UT’s Steve Morse Honored by Southeast Tourism Society
KNOXVILLE — Steve Morse, an expert in the economics of the travel and tourism industry, has received a special Shining Example Award from the chairman of the Southeast Tourism Society (STS), a professional association that promotes travel in a 12-state region.
Morse is director and economist of the Tourism Institute in the Department of Retail, Hospitality and Tourism Management in the College of Education, Health and Human Sciences at the University of Tennessee, Knoxville.
“Steve is a talented academic who also understands the business workings of the tourism industry. He has developed a system that allows those who work in tourism to demonstrate to local officials and policymakers the economic impact tourism has on their communities,” said Rob Varley, executive director of Florida’s Space Coast Office of Tourism and chairman of STS.
In presenting the award, Varley praised Morse’s outreach and service to the tourism industry, noting that Morse also teaches at the Southeast Tourism Society Marketing College, a development program for working professionals; leads webinars; and speaks to numerous tourism conferences.
“Steve is an excellent communicator, and that’s important especially in the education of policymakers. His research about tourism’s local impact is eye-opening to many people. You don’t have to have a smokestack and a production line to be thought of as ‘economic development,’” Varley said.
The 2010 Shining Example Awards were presented at the 27th STS annual meeting in Greenville, S.C. They recognize achievements in marketing, promotion and tourism development throughout the Southeast.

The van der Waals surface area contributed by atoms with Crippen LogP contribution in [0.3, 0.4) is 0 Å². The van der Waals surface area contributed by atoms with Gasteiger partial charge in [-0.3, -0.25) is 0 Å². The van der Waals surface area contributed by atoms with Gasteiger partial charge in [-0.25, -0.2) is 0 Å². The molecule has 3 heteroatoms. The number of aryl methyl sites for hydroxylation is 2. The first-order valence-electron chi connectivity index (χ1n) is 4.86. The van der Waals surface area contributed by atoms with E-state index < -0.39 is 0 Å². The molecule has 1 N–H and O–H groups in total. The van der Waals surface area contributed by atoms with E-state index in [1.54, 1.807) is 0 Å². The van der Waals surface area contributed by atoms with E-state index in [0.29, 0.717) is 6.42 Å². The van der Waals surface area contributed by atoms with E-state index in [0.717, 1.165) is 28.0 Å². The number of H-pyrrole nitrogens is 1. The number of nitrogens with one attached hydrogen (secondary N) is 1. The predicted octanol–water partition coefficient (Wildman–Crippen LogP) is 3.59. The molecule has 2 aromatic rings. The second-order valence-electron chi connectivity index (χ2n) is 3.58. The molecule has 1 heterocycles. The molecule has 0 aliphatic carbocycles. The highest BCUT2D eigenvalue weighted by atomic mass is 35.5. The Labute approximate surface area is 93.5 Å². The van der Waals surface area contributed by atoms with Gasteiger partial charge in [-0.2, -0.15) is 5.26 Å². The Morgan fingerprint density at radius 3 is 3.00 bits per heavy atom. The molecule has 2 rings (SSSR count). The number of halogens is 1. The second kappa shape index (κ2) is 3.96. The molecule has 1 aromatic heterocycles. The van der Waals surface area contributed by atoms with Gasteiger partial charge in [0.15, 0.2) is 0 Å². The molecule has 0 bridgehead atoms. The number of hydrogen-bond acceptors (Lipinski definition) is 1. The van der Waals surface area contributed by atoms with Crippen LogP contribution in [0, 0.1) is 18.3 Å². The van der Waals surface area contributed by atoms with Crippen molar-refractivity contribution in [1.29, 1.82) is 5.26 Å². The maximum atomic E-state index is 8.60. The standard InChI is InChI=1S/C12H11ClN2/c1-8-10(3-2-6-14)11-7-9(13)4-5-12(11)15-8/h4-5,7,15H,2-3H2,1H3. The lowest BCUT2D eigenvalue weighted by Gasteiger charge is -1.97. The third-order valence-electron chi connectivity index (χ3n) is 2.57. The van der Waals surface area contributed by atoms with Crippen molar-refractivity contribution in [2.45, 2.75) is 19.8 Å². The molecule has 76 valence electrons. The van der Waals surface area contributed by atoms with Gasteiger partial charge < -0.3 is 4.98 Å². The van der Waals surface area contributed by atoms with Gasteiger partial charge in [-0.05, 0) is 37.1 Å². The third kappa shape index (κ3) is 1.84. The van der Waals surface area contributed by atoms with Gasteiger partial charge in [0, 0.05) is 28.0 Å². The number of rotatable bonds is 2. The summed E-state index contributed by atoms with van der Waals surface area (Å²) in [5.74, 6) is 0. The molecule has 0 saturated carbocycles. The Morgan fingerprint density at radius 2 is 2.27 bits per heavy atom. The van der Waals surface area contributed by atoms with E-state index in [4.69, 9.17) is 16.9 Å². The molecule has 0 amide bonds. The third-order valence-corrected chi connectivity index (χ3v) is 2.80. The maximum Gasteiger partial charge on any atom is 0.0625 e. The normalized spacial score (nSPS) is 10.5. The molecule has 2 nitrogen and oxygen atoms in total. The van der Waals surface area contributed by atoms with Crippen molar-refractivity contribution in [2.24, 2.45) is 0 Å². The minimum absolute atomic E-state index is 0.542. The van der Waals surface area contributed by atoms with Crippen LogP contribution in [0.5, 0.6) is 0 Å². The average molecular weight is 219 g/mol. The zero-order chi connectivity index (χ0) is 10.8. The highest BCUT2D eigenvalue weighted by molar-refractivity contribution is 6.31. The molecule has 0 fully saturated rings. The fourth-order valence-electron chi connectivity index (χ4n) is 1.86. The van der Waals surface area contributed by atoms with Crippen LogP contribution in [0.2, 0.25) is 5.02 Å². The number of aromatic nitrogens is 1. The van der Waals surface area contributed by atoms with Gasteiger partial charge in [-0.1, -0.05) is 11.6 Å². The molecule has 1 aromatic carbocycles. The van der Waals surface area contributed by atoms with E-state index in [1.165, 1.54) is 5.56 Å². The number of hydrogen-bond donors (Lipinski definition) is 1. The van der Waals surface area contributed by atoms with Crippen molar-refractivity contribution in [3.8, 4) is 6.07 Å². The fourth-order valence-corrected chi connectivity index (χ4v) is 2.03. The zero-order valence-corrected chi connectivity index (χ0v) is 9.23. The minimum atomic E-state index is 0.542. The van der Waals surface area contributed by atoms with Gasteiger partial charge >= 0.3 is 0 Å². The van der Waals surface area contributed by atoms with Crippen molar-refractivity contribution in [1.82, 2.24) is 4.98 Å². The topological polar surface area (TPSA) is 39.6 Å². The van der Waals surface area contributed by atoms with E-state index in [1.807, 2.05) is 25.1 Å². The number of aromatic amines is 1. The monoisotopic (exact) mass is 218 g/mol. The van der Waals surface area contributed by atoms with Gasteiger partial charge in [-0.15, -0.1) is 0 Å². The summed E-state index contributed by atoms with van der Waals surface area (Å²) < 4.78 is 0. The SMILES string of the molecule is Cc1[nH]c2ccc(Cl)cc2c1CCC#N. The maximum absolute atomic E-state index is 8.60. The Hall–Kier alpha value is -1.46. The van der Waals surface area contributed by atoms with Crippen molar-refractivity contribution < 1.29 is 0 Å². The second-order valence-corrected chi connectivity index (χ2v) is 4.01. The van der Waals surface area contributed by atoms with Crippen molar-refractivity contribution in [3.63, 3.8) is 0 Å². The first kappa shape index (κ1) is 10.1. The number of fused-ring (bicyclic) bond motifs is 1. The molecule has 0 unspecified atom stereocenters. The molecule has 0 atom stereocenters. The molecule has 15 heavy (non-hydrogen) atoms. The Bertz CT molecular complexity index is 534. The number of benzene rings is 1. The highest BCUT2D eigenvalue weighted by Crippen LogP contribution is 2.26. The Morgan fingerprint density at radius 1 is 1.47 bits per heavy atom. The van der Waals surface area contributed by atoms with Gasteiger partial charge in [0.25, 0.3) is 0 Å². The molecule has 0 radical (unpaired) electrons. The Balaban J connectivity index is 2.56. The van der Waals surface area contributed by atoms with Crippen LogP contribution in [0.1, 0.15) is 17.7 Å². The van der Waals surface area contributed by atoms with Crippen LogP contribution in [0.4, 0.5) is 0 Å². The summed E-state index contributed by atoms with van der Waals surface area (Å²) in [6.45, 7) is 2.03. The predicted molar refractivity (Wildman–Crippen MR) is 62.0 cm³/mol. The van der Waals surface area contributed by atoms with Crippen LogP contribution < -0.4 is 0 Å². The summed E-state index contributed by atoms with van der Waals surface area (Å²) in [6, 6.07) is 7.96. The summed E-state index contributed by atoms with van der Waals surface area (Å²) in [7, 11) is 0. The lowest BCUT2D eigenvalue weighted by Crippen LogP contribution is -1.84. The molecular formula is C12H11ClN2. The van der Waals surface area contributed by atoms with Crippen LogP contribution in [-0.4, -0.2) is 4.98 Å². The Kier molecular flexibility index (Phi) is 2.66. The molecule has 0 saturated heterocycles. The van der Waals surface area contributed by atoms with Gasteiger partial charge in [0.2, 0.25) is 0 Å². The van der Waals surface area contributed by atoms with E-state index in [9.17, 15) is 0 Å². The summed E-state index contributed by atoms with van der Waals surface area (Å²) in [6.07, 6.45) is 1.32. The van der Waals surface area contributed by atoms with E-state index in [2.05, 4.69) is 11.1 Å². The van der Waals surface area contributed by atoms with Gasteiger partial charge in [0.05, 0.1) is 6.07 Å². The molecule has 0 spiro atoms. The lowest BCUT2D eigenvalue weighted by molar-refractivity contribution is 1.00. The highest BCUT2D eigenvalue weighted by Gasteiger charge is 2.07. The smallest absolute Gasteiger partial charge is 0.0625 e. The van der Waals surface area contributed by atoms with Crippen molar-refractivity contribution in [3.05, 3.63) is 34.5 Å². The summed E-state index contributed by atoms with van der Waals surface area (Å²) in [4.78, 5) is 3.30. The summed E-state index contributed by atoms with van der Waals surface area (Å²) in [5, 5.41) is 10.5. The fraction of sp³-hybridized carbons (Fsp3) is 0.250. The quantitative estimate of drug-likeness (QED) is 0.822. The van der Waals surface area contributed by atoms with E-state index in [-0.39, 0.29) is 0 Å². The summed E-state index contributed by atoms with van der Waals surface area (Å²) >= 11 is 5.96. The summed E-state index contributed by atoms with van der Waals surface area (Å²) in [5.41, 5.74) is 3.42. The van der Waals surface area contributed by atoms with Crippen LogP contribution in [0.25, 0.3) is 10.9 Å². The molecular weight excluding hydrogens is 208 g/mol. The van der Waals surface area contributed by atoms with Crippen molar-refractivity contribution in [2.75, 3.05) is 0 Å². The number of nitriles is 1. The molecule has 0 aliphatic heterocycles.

STS President and CEO Bill Hardman said Morse, who was elected to the STS board of directors at the Greenville meeting, is an asset to STS and an ally to the tourism industry.
“His economic models and his understanding of tourism’s impact have fostered growth in tourism organizations across the Southeast. He’s very effective at helping convention and visitors bureaus and chambers of commerce explain how tourism truly is an economic development tool,” Hardman said.
Morse also is on the board of the Southeast States Chapter of the Travel and Tourism Research Association.
Founded in 1983, the Southeast Tourism Society (http://www.southeasttourism.org) is dedicated to the promotion and development of tourism in its member states of Alabama, Arkansas, Florida, Georgia, Kentucky, Louisiana, Mississippi, North Carolina, South Carolina, Tennessee, Virginia and West Virginia. Its headquarters are in Atlanta. The membership includes state travel offices, attractions, hotels, motels, resorts, convention and visitors bureaus, chambers of commerce, travel media and other travel-related organizations.
Amy Blakely (865-974-5034, firstname.lastname@example.org)